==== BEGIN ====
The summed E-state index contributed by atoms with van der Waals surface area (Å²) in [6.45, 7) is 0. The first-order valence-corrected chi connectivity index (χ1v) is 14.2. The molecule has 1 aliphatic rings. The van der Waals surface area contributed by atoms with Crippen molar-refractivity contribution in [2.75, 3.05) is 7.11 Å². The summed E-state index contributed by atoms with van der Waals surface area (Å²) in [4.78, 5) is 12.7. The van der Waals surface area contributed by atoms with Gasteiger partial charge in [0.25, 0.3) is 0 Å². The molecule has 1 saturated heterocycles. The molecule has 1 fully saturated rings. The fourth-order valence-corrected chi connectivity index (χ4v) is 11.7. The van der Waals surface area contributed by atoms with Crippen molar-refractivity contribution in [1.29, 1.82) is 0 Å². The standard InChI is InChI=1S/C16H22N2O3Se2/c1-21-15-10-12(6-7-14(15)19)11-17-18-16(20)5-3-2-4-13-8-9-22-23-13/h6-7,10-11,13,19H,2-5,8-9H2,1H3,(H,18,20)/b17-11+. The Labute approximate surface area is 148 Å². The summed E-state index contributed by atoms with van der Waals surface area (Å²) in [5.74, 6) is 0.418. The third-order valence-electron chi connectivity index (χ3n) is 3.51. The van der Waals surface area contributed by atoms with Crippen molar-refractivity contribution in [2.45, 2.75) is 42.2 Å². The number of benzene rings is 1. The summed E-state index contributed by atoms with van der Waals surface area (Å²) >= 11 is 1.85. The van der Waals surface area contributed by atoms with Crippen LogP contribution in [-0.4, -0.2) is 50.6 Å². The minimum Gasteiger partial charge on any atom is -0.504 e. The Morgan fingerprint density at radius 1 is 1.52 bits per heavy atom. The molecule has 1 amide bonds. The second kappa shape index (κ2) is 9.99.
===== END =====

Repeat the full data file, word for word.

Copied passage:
The summed E-state index contributed by atoms with van der Waals surface area (Å²) in [6.45, 7) is 0. The first-order valence-corrected chi connectivity index (χ1v) is 14.2. The molecule has 1 aliphatic rings. The van der Waals surface area contributed by atoms with Crippen molar-refractivity contribution in [2.75, 3.05) is 7.11 Å². The summed E-state index contributed by atoms with van der Waals surface area (Å²) in [4.78, 5) is 12.7. The van der Waals surface area contributed by atoms with Gasteiger partial charge in [0.25, 0.3) is 0 Å². The molecule has 1 saturated heterocycles. The molecule has 1 fully saturated rings. The fourth-order valence-corrected chi connectivity index (χ4v) is 11.7. The van der Waals surface area contributed by atoms with Crippen molar-refractivity contribution in [1.29, 1.82) is 0 Å². The standard InChI is InChI=1S/C16H22N2O3Se2/c1-21-15-10-12(6-7-14(15)19)11-17-18-16(20)5-3-2-4-13-8-9-22-23-13/h6-7,10-11,13,19H,2-5,8-9H2,1H3,(H,18,20)/b17-11+. The Labute approximate surface area is 148 Å². The summed E-state index contributed by atoms with van der Waals surface area (Å²) in [5.74, 6) is 0.418. The third-order valence-electron chi connectivity index (χ3n) is 3.51. The van der Waals surface area contributed by atoms with Crippen molar-refractivity contribution in [2.45, 2.75) is 42.2 Å². The number of benzene rings is 1. The summed E-state index contributed by atoms with van der Waals surface area (Å²) >= 11 is 1.85. The van der Waals surface area contributed by atoms with Crippen LogP contribution in [-0.4, -0.2) is 50.6 Å². The minimum Gasteiger partial charge on any atom is -0.504 e. The Morgan fingerprint density at radius 1 is 1.52 bits per heavy atom. The molecule has 1 amide bonds. The second kappa shape index (κ2) is 9.99.